Angela ran. She pumped her arms and legs until they carried her to the edge of town and beyond, through the tall grassy field and up the steep hill that shadowed the town like an imposing mountain. At the top of the hill began a forest, a deep and mysterious cluster of trees that for all she knew enveloped the whole rest of the world. No one ever went into the forest. In fact, most town’s folk made a point of avoiding it. Spirits and demons, they mumbled behind newspapers and mugs of coffee. Like her grandmother, who threatened if she should ever wander in a demon would eat her. But she should really be focusing on the task at hand.
Three boys chased after her, yelling familiar taunts. They chased her every day after school, and she always ran. She would try to take a different path every few days or so, just to keep things interesting for her. That day she had decided to take the sidewalk leading out of town. She didn’t bother looking over her shoulder, only focused on the swish of her pink cotton skirt and tall grass against her legs as she made her way up the hill. She wasn’t the most athletic kid in school, but she had become quite the decent long distance runner in recent times. Maybe she would try out of track next fall?
“Freak! Better keep running!”
As she neared the top of the hill and the forest she heard the boys and their voices fading into the distance. When she reached the top of the hill she skidded to a halt and looked over her shoulder. Sure enough the three boys were walking back down the hill, occasionally shoving one another in a playful manner. They were probably talking about what they were going to have for supper that night, pizza or chicken or whatever their parents made.
Putting her hands on her knees, Angela heaved a sigh of relief. She took off her backpack, pink and white with sparkles set into the plastic front cover. It was an image of the sky, full of stars she had never seen. Leaning against the nearest tree, she looked first at the setting sun in the west. Pretty pink and orange hues coated the sky like frosting. She looked up at the tree, thick green leaves waving down at her in the slight breeze. Everything was quiet, the sounds of her town minuscule even to an attentive ear. Truth be told, this was not her first time at the edge of the forest. Once or twice, or maybe even five times, she had found herself wandering up the grassy hill to examine the forest the town seemed to dislike so much. She had never gone past the tree line, but still found she didn’t mind the peace and quiet that came with being closer to a cluster of trees than a cluster of people, regardless of any old demon her grandmother threatened her with. Sighing, she slid down the tree trunk until her knees touched her chin and began tugging absentmindedly at her pig tails.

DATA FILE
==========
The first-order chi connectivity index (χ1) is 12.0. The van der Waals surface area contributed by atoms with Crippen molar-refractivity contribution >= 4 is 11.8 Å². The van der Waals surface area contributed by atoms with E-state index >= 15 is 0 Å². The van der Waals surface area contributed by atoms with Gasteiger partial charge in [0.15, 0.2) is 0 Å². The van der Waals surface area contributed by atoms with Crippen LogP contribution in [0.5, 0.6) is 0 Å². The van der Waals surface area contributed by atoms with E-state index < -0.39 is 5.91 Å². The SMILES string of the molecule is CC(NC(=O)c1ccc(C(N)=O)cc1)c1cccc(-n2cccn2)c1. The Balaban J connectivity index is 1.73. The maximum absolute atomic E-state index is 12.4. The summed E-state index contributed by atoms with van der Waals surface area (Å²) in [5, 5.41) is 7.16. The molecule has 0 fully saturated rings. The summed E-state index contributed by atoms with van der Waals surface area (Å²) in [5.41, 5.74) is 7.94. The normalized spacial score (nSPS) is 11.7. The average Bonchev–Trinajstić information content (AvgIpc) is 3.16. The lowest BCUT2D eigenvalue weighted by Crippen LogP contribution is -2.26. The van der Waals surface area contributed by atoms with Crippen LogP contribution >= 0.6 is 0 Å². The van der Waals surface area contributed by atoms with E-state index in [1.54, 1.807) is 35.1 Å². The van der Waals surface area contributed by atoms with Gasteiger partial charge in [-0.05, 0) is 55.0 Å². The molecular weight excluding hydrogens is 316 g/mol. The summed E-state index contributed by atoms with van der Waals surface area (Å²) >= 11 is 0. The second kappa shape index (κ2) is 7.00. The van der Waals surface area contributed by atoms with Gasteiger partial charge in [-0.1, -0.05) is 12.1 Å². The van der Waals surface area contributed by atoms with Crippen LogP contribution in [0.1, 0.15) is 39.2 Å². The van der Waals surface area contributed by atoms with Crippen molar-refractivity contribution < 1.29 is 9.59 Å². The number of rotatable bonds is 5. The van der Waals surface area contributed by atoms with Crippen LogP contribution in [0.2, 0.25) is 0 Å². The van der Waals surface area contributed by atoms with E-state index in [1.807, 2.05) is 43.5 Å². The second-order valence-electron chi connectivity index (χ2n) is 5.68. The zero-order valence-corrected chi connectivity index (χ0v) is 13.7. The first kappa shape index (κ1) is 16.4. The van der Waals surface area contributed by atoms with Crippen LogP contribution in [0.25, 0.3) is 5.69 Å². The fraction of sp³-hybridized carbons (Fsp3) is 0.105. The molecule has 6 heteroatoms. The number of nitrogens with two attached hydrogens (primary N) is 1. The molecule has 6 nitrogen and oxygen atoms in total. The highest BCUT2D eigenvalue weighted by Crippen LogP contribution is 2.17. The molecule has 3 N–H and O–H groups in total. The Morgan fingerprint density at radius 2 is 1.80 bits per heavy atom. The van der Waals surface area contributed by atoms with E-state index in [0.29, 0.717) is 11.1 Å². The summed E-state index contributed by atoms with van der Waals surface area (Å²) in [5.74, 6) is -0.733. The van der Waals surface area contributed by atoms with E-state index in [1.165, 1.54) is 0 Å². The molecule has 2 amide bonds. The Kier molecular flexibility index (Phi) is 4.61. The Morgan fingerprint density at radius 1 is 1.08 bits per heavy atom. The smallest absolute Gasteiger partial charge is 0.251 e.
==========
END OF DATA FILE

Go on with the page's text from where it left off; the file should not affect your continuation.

The sun continued to set, and Angela continued to stare off into the distance. She really should be on her way home, it was getting late. Her eyes squinted at the sun, almost gone now, as she folded her arms over her knees and let her cheek rest in the crook of her elbow. Her eye lids drooped down and closed. When she opened them all around her was cool darkness. Yawning, she unfolded herself from sleep and stretched until all the joints in her body felt taunt as a bow string. Sighing, she looked up at the sky and imagined the scolding she would get when she finally walked through the front door. A movement out of the corner of her eye caught her attention, a patch of black moving against the grey.
She looked closer, and out of the shadows emerged a tall figure shrouded in a black cloak with the head of a fox’s skull. It stretched out a hand, skeletal like it’s head but human, to pick at a few small mushrooms it found growing near the tree line. It took a few steps, occasionally stooping, picking and planting mushrooms, pushing aside grass and digging in the dirt with its thin ivory fingers. Finally, only a few feet away, it noticed Angela in her bright pink converse shoes with glow in the dark laces. Seeming to give a little start the creature froze, staring at Angela as she stared back.